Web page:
I’m not a developer but I enjoy the fruits of WordPress developers’ labor every single day. When I install one of the many plugins on my clients’ sites to do everything from managing events, offering easy digital downloads to site visitors, hooking in mailing lists and social media, that represents a lot of hard work that’s been done by developers for the benefit of the entire WordPress community and for that I have a lot of gratitude.
There has likely been several millions of hours that people have contributed into developing the thirty-three thousand free plugins that are publicly available on the WordPress Plugin Repo for all to use. Premium plugins are offered with support at very affordable prices. People continue to put more time into supporting and developing free plugins, keeping them up to date and compatible with the ever-constant stream of WordPress releases.
Over the last few years, I’ve become a bit more wary of relying on a lot of free plugins on the WordPress on sites I manage since they often stop being supported and updated. It makes sense…people need to earn money to feed their families and oftentimes the effort put into supporting and maintaining a plugin that doesn’t make you any money isn’t sustainable.
With that said, I’m sure any WordPress user has seen something like this when they are looking for that perfect plugin for their site.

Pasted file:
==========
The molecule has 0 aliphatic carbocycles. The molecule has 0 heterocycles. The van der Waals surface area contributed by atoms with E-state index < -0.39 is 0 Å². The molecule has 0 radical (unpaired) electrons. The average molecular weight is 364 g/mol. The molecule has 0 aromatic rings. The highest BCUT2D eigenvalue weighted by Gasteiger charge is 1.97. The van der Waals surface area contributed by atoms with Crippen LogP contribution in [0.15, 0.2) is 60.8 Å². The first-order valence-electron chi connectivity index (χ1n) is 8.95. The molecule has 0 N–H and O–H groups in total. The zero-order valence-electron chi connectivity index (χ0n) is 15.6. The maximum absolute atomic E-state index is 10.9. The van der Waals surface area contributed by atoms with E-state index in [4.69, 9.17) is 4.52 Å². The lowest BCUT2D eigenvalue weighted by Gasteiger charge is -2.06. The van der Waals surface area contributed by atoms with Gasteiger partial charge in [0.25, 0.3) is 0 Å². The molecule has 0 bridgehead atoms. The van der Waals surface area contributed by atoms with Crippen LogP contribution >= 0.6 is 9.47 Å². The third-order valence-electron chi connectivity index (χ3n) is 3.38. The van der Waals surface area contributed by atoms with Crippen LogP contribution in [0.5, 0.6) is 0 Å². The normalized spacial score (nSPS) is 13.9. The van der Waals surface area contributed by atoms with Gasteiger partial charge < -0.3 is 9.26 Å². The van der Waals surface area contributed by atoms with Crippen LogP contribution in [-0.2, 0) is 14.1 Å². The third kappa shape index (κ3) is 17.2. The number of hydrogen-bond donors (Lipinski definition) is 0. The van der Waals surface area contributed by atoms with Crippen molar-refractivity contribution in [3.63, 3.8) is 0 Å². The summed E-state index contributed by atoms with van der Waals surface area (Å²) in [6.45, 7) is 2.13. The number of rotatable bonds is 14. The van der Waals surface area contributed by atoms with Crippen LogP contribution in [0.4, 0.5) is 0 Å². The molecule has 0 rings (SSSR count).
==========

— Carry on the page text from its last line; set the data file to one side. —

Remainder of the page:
Fortunately, we have some WordPress heroes in our community that are “adopting” plugins and restoring them to their proper glory and usefulness! I first heard of this trend by Matt Cromwell in the wonderful Advanced WordPress group on Facebook after he took on the task of adopting two plugins that had gone without updating for some time.
A Call to Action!
There are a lot of ways that we can promote a healthy ecosystem within WordPress:
Also, there are so many plugins that do the same thing. In an open-source community like WordPress, I’d love to see more collaborative efforts between developers that are working on similar plugins to bring a truly amazing product.
Non-Developers like me who use these plugins:
Support the authors that make these free plugins. Lots of these free plugins have pro versions and premium support that can be purchased for a reasonable amount. Give a donation to them via PayPal. Stop by their website and send them a thank-you. Offer your services to them free of charge. Promote their work if you like it and use it.
The WordPress.org team
I’m not the most knowledgeable person on how the WordPress.org team handles the plugin repo, but I’d like to see further separation of plugins that are likely to work and those that aren’t. The adoption page is a great idea. While I use WordPress on 95% of my projects and will continue to use WordPress and recommend it, I feel one of the major drawbacks is the life-span and unreliability of some plugins.
What else can we do to promote a healthy WordPress plugin ecosystem?
Sound off in the comments below! Also feel free to drop a link to a plugin you have personally adopted (free or premium)